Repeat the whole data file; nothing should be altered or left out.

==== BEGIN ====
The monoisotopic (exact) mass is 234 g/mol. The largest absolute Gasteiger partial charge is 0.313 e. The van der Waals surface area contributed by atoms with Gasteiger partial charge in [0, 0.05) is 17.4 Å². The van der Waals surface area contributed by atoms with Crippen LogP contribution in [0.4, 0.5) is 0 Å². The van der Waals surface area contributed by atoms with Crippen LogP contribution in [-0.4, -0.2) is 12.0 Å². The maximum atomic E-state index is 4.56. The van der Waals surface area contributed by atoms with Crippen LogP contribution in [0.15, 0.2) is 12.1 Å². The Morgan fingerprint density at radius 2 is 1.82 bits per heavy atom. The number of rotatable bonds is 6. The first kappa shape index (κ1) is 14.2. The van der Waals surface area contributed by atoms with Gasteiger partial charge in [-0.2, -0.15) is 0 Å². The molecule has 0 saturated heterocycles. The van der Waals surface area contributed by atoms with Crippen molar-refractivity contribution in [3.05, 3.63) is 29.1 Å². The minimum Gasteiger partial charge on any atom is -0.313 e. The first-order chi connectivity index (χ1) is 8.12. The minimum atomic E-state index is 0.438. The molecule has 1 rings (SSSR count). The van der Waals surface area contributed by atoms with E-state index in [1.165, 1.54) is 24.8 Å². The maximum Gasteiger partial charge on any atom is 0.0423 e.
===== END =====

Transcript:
The monoisotopic (exact) mass is 234 g/mol. The largest absolute Gasteiger partial charge is 0.313 e. The van der Waals surface area contributed by atoms with Gasteiger partial charge in [0, 0.05) is 17.4 Å². The van der Waals surface area contributed by atoms with Crippen LogP contribution in [0.4, 0.5) is 0 Å². The van der Waals surface area contributed by atoms with Crippen LogP contribution in [-0.4, -0.2) is 12.0 Å². The maximum atomic E-state index is 4.56. The van der Waals surface area contributed by atoms with Crippen LogP contribution in [0.15, 0.2) is 12.1 Å². The Morgan fingerprint density at radius 2 is 1.82 bits per heavy atom. The number of rotatable bonds is 6. The first kappa shape index (κ1) is 14.2. The van der Waals surface area contributed by atoms with Gasteiger partial charge in [-0.2, -0.15) is 0 Å². The molecule has 0 saturated heterocycles. The van der Waals surface area contributed by atoms with Crippen molar-refractivity contribution in [3.05, 3.63) is 29.1 Å². The minimum Gasteiger partial charge on any atom is -0.313 e. The first-order chi connectivity index (χ1) is 8.12. The minimum atomic E-state index is 0.438. The molecule has 1 rings (SSSR count). The van der Waals surface area contributed by atoms with E-state index in [1.165, 1.54) is 24.8 Å². The maximum Gasteiger partial charge on any atom is 0.0423 e.